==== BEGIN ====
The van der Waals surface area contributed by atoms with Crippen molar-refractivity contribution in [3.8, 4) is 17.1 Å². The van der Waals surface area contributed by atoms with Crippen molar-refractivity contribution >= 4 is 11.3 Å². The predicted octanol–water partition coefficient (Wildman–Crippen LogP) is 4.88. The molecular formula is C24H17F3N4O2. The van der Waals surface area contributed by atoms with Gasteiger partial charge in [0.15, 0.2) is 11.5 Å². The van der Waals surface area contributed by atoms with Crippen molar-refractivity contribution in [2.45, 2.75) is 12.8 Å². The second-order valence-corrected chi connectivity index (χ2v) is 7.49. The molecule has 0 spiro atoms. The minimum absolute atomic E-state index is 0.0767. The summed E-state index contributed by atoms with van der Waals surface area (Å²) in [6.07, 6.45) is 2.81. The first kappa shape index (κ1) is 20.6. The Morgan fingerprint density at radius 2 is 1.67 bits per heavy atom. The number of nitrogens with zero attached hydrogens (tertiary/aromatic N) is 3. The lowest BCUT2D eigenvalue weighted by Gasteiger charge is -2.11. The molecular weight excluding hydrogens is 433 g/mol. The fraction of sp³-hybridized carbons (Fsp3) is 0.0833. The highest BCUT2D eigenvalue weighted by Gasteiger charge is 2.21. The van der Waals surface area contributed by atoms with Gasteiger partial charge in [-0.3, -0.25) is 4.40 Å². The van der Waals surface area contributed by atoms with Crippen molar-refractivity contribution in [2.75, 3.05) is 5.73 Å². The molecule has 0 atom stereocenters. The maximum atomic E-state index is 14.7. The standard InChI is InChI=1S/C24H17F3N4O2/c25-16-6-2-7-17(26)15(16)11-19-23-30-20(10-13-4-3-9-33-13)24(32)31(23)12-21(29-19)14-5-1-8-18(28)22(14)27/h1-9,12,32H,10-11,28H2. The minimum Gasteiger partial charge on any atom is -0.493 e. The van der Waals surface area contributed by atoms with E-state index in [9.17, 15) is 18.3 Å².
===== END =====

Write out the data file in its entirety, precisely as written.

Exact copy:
The van der Waals surface area contributed by atoms with Crippen molar-refractivity contribution in [3.8, 4) is 17.1 Å². The van der Waals surface area contributed by atoms with Crippen molar-refractivity contribution >= 4 is 11.3 Å². The predicted octanol–water partition coefficient (Wildman–Crippen LogP) is 4.88. The molecular formula is C24H17F3N4O2. The van der Waals surface area contributed by atoms with Gasteiger partial charge in [0.15, 0.2) is 11.5 Å². The van der Waals surface area contributed by atoms with Crippen molar-refractivity contribution in [2.45, 2.75) is 12.8 Å². The second-order valence-corrected chi connectivity index (χ2v) is 7.49. The molecule has 0 spiro atoms. The minimum absolute atomic E-state index is 0.0767. The summed E-state index contributed by atoms with van der Waals surface area (Å²) in [6.07, 6.45) is 2.81. The first kappa shape index (κ1) is 20.6. The Morgan fingerprint density at radius 2 is 1.67 bits per heavy atom. The number of nitrogens with zero attached hydrogens (tertiary/aromatic N) is 3. The lowest BCUT2D eigenvalue weighted by Gasteiger charge is -2.11. The molecular weight excluding hydrogens is 433 g/mol. The fraction of sp³-hybridized carbons (Fsp3) is 0.0833. The highest BCUT2D eigenvalue weighted by Gasteiger charge is 2.21. The van der Waals surface area contributed by atoms with Gasteiger partial charge in [-0.3, -0.25) is 4.40 Å². The van der Waals surface area contributed by atoms with Crippen molar-refractivity contribution in [2.75, 3.05) is 5.73 Å². The molecule has 0 atom stereocenters. The maximum atomic E-state index is 14.7. The standard InChI is InChI=1S/C24H17F3N4O2/c25-16-6-2-7-17(26)15(16)11-19-23-30-20(10-13-4-3-9-33-13)24(32)31(23)12-21(29-19)14-5-1-8-18(28)22(14)27/h1-9,12,32H,10-11,28H2. The minimum Gasteiger partial charge on any atom is -0.493 e. The van der Waals surface area contributed by atoms with E-state index in [9.17, 15) is 18.3 Å².